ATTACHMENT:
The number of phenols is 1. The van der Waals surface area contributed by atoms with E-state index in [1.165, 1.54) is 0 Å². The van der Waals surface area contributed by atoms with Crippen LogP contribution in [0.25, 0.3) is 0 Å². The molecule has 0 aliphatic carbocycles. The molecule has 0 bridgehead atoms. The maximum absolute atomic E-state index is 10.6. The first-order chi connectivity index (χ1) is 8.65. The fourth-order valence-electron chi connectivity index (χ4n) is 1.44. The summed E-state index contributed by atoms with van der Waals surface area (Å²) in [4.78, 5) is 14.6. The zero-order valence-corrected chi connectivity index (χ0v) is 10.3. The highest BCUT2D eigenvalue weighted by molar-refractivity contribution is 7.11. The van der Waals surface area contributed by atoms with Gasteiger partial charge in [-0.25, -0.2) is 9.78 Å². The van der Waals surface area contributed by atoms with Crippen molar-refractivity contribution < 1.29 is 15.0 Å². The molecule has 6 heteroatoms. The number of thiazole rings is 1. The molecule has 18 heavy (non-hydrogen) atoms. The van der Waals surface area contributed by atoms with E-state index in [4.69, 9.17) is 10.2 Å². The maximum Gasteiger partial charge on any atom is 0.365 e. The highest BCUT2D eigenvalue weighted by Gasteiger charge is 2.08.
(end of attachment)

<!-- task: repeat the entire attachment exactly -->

The number of phenols is 1. The van der Waals surface area contributed by atoms with E-state index in [1.165, 1.54) is 0 Å². The van der Waals surface area contributed by atoms with Crippen LogP contribution in [0.25, 0.3) is 0 Å². The molecule has 0 aliphatic carbocycles. The molecule has 0 bridgehead atoms. The maximum absolute atomic E-state index is 10.6. The first-order chi connectivity index (χ1) is 8.65. The fourth-order valence-electron chi connectivity index (χ4n) is 1.44. The summed E-state index contributed by atoms with van der Waals surface area (Å²) in [4.78, 5) is 14.6. The zero-order valence-corrected chi connectivity index (χ0v) is 10.3. The highest BCUT2D eigenvalue weighted by molar-refractivity contribution is 7.11. The van der Waals surface area contributed by atoms with Gasteiger partial charge in [-0.25, -0.2) is 9.78 Å². The van der Waals surface area contributed by atoms with Crippen molar-refractivity contribution < 1.29 is 15.0 Å². The molecule has 6 heteroatoms. The number of thiazole rings is 1. The molecule has 18 heavy (non-hydrogen) atoms. The van der Waals surface area contributed by atoms with E-state index in [4.69, 9.17) is 10.2 Å². The maximum Gasteiger partial charge on any atom is 0.365 e. The highest BCUT2D eigenvalue weighted by Gasteiger charge is 2.08.